Magazine article Marketing

Trident

Magazine article Marketing

Trident

Article excerpt

Cadbury's initial success with the gum soon tailed off, as has its threat to Wrigley, writes Joe Thomas.

When Cadbury entered the UK chewing gum market in 2007 with Trident, its ad campaign, featuring a West Indian character and the strapline 'Mastication for the nation', certainly attracted attention.

The Advertising Standards Authority received more than 500 complaints that the JWT ad belittled Caribbean people. The ASA agreed, and banned it.

Nonetheless, by 2008 Trident had achieved annual sales of pounds 26.2m Buoyed by this start, Cadbury signed up Beyonce to front a promotional campaign that offered consumers tickets to an exclusive gig at The O2.

The promotional activity, which started in spring 2009, included dancing girls in London's Piccadilly Circus, outdoor, print, radio and digital ads and point-of-sale material.

However, sales plummeted by 27.1% to pounds 19.1m in 2009 and Trident will have to rethink its strategy if it is to challenge the category leader, Wrigley. In comparison, Wrigley's Extra had sales of pounds 153.9m in 2009, while its Airwaves variant was worth pounds 30.9m.

Cadbury is confident it can steal share from Wrigley, and last autumn launched a functional gum through its Trebor brand. This differs from Trident in that it is designed to freshen breath.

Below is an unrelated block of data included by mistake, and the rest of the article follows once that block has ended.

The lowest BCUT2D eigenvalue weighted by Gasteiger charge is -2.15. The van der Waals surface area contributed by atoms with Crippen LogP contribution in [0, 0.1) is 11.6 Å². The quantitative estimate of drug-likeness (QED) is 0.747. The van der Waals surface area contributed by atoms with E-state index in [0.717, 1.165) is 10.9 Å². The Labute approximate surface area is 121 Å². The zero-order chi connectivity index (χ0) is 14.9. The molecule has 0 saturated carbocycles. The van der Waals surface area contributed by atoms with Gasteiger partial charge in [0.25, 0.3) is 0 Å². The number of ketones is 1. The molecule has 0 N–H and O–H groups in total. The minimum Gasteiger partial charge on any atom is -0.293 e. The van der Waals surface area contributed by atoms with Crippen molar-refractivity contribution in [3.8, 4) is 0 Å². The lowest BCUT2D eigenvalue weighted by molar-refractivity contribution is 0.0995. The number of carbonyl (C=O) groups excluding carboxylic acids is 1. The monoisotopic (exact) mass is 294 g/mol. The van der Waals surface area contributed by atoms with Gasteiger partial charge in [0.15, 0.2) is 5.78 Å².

So can Cadbury get Trident back on track or should it focus on Trebor instead? We asked Lisa Thomas, chief executive of LIDA, and MCBD planning director Carl Ratcliff, who has worked on the Dr Pepper and Tango brands.

DIAGNOSIS

- Two industry experts explain where Trident lost its bite

LISA THOMAS, CHIEF EXECUTIVE, LIDA

Having been around on our shelves (and often our pavements) for just three years, Trident is a relatively new kid on the block. I remember its many fruity flavours exploding onto the market, giving teenagers and football managers an alternative to spearmint.

However, the gum market is in decline and Trident is a big casualty, with 2009 sales dropping by a sizeable 27% and Cadbury streamlining its range.

You don't have to be a chewing addict to understand the brand is all about fun over function - from the product itself to a recent musical chairs promotion. Fine for the under-25s, but the population is ageing and this audience shrinking.

Meanwhile, other confectionery brands are taking a more successful, grown-up approach - most recently category leader Wrigley with the launch of 5: a sophisticated, stylish and adult-feeling product.

There's also the matter of a potential 15p-a-pack gum tax. …

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